Offensive Employee Behaviors and Legal Sanctions
Consider the following account, adapted from the Canadian HR reporter:
In a British Columbia human rights case, a store owner engaged in behaviours that could be construed as teasing or as simply crude. Some of these behaviours included:
Reference by the owner to photo processing machines as “female machines” because they “alarm and go off and make a lot of noise” and suffer from PMS (premenstrual syndrome).
Reference to part of the photo process as being like “a little boy going wee”.
Statements that one employee had problems with the machine because her “arms were too short” while he gestured in a manner that indicated that she had large breasts.
When told that these remarks were offensive, the owner, who was of British Columbia ancestry, said, “You Canadians are so backwards because nobody can take a joke”.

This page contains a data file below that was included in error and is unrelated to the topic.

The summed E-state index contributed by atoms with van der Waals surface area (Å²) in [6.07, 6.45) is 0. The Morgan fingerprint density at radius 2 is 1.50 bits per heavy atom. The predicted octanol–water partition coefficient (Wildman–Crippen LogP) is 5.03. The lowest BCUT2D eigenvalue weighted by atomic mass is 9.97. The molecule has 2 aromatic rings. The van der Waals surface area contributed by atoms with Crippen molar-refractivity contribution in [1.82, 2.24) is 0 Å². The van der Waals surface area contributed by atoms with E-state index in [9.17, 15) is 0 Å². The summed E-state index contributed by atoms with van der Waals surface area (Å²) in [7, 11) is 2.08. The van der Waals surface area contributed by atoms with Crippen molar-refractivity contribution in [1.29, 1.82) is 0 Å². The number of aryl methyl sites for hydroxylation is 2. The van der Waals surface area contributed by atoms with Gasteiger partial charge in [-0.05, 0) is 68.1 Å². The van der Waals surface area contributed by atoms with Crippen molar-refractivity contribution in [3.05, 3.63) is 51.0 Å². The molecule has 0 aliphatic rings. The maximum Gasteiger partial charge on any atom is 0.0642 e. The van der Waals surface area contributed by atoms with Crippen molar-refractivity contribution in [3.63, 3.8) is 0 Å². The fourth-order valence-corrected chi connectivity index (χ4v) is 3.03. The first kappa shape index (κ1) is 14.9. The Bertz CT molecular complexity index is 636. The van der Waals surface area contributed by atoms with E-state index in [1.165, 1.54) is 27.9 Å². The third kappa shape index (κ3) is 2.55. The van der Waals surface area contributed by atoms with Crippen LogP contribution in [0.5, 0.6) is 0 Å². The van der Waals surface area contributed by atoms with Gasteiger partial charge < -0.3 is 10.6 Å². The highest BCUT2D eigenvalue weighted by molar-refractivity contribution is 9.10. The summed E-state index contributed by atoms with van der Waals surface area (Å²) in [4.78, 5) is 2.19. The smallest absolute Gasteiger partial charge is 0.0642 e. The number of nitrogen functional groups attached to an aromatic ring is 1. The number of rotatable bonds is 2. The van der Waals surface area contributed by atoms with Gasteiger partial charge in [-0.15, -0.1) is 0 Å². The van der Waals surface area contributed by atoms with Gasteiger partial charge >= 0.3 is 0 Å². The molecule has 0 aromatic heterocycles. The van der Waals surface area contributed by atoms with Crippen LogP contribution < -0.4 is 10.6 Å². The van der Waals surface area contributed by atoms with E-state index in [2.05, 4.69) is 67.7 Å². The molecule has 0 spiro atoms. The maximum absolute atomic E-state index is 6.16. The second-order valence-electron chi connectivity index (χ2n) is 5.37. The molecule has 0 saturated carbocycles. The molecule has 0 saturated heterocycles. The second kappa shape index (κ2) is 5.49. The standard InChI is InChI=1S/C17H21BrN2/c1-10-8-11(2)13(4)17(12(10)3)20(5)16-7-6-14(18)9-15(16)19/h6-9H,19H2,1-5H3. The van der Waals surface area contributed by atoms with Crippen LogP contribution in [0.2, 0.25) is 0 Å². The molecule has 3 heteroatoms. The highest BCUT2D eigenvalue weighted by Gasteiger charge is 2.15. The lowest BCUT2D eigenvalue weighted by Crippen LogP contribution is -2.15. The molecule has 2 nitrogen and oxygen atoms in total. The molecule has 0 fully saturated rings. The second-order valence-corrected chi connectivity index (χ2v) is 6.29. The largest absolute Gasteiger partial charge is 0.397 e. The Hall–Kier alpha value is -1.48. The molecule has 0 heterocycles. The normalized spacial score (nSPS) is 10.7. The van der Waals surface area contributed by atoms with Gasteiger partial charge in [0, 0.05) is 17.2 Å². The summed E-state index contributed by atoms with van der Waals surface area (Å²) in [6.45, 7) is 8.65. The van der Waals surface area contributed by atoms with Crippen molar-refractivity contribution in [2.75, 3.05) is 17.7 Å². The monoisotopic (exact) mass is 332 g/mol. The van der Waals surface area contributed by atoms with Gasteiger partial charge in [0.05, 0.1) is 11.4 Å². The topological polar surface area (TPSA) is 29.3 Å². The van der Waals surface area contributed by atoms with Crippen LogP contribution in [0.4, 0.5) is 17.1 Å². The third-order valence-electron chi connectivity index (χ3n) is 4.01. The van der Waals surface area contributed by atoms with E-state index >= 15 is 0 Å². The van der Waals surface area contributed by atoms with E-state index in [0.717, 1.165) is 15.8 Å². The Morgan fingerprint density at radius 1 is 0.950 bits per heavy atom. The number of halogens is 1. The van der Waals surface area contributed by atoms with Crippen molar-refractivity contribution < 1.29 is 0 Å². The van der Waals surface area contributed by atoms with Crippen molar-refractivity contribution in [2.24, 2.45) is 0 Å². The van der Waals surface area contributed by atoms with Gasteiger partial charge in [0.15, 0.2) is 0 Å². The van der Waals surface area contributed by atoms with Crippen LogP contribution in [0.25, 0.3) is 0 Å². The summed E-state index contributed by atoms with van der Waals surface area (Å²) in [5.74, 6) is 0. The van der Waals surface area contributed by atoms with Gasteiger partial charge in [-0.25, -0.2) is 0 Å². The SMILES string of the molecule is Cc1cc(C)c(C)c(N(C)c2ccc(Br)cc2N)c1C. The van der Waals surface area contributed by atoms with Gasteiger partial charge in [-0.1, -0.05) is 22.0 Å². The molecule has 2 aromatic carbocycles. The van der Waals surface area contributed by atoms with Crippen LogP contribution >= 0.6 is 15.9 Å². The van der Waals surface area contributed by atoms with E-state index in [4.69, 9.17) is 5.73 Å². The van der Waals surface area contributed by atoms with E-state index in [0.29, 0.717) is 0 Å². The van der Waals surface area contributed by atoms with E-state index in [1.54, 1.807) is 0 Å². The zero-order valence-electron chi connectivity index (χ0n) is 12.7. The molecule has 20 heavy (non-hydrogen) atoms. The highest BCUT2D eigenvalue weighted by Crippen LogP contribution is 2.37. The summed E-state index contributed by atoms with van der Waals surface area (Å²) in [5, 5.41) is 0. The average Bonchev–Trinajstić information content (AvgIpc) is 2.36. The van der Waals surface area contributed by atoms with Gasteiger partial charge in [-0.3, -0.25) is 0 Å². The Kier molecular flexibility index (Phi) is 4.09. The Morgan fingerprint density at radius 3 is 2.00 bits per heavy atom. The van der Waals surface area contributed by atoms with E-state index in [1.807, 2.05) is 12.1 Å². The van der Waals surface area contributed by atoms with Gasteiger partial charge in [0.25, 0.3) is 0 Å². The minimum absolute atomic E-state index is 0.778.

Such comments were made frequently, and the complainant said she found them offensive.
Still, there is evidence to suggest that the store owner did not see himself as harassing. He asked that investigators speak with another female employee. This employee confirmed the allegations. She could tell the complainant was embarrassed by the owner’s comments about her.
The complainant conceded that the owner was a good person and a good employer who probably didn’t mean to offend to the degree that he did. He wanted the work environment to be “fun”.
- Do you think it is reasonable for an employer to be subject to legal sanctions for the kind of behaviour described above?
- Do you think it is reasonable for an employee to be subject to such treatment, even if it is not meant to be offensive but just an expression of a sense of humour?
- In a larger organization, what steps should be taken to minimize friction over this kind of behaviour?